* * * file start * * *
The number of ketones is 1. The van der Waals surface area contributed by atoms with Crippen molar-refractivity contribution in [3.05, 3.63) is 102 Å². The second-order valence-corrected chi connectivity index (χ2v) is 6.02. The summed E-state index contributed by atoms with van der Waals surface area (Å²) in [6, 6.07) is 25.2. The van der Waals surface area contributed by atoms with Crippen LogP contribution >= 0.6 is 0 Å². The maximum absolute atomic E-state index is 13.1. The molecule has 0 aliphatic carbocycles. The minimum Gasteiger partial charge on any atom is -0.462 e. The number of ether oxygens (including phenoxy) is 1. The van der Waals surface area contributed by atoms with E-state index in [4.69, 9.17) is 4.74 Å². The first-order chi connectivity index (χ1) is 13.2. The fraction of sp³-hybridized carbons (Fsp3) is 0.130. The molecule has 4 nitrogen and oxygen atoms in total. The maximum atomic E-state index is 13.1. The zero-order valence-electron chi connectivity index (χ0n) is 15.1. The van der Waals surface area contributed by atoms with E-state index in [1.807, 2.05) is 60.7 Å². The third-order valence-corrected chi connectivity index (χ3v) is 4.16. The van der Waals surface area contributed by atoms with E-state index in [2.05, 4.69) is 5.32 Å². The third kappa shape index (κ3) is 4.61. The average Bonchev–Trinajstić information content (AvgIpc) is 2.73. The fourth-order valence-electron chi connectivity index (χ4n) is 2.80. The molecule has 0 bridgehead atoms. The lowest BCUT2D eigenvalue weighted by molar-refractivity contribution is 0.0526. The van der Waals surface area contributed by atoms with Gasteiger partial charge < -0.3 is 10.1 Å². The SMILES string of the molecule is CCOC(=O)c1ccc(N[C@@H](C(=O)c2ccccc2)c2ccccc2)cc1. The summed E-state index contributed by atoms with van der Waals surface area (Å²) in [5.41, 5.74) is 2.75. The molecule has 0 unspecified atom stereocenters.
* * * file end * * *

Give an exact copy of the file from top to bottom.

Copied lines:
The number of ketones is 1. The van der Waals surface area contributed by atoms with Crippen molar-refractivity contribution in [3.05, 3.63) is 102 Å². The second-order valence-corrected chi connectivity index (χ2v) is 6.02. The summed E-state index contributed by atoms with van der Waals surface area (Å²) in [6, 6.07) is 25.2. The van der Waals surface area contributed by atoms with Crippen LogP contribution >= 0.6 is 0 Å². The maximum absolute atomic E-state index is 13.1. The molecule has 0 aliphatic carbocycles. The minimum Gasteiger partial charge on any atom is -0.462 e. The number of ether oxygens (including phenoxy) is 1. The van der Waals surface area contributed by atoms with E-state index in [4.69, 9.17) is 4.74 Å². The first-order chi connectivity index (χ1) is 13.2. The fraction of sp³-hybridized carbons (Fsp3) is 0.130. The molecule has 4 nitrogen and oxygen atoms in total. The maximum atomic E-state index is 13.1. The zero-order valence-electron chi connectivity index (χ0n) is 15.1. The van der Waals surface area contributed by atoms with E-state index in [1.807, 2.05) is 60.7 Å². The third-order valence-corrected chi connectivity index (χ3v) is 4.16. The van der Waals surface area contributed by atoms with E-state index in [2.05, 4.69) is 5.32 Å². The third kappa shape index (κ3) is 4.61. The average Bonchev–Trinajstić information content (AvgIpc) is 2.73. The fourth-order valence-electron chi connectivity index (χ4n) is 2.80. The molecule has 0 bridgehead atoms. The lowest BCUT2D eigenvalue weighted by molar-refractivity contribution is 0.0526. The van der Waals surface area contributed by atoms with Gasteiger partial charge < -0.3 is 10.1 Å². The SMILES string of the molecule is CCOC(=O)c1ccc(N[C@@H](C(=O)c2ccccc2)c2ccccc2)cc1. The summed E-state index contributed by atoms with van der Waals surface area (Å²) in [5.41, 5.74) is 2.75. The molecule has 0 unspecified atom stereocenters.